Gordon Bethune

Deltasig 1999 National Honorary Initiate Gordon Bethune

As a highlight of Delta Sigma Pi's 1999 Grand Chapter Congress in Houston, Gordon Bethune, former chairman and chief executive of Continental Airlines, was made an honorary brother of Delta Sigma Pi and offered keynote remarks. The Seattle Times generously allowed Delta Sigma Pi to reprint the following article about our Deltasig 1999 Honorary Member—a man who has made a significant difference in corporate America and who is now proud to be a Deltasig.

A Leader “From Worst to First”

By Polly Lane, Seattle Times Business Reporter

Renowned for collecting traffic tickets while racing his Porsche around Seattle during his five-year Boeing stint, Gordon Mason Bethune is clearly a man addicted to speed. Bethune, 56, said the car is well-engineered and meant to go fast, like his favorite airplane, the Boeing 757. Now chairman and chief executive of Continental Airlines, a Boeing customer, Bethune often pilots 757s and 767s on delivery flights from Seattle to Continental’s headquarters in Houston to get speed kicks.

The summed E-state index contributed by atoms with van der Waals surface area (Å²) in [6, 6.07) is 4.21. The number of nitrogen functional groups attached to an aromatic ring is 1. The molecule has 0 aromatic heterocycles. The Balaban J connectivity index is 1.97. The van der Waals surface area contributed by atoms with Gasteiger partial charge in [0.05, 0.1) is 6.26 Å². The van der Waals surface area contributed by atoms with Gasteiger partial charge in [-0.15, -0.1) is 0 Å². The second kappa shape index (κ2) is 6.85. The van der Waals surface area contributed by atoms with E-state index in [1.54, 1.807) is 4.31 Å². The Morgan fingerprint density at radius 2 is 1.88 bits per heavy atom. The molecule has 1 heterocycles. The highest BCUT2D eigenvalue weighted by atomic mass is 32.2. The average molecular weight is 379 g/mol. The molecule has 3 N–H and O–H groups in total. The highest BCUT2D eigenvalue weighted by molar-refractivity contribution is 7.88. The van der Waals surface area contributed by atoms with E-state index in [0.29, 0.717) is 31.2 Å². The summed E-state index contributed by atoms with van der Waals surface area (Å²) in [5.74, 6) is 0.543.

Bethune is a man in a hurry in the corporate world, too. He's "always two steps ahead of you," spotting problems and identifying solutions, said a colleague.

In a little over three years, he has rescued Continental from near bankruptcy and transformed it into the nation’s fifth largest carrier as measured by passengers.

Last year, its profits were $385 million, compared with a $613 million loss in 1994, the year Bethune became Continental president. At that time, the airline had no cash, a mistrustful and bewildered work force and little respect from the industry and customers.
"We weren’t just the worst major airline. We lapped the field," Bethune wrote in "From Worst to First" (John Wiley, $24.95), a recent book written with Scott Huler.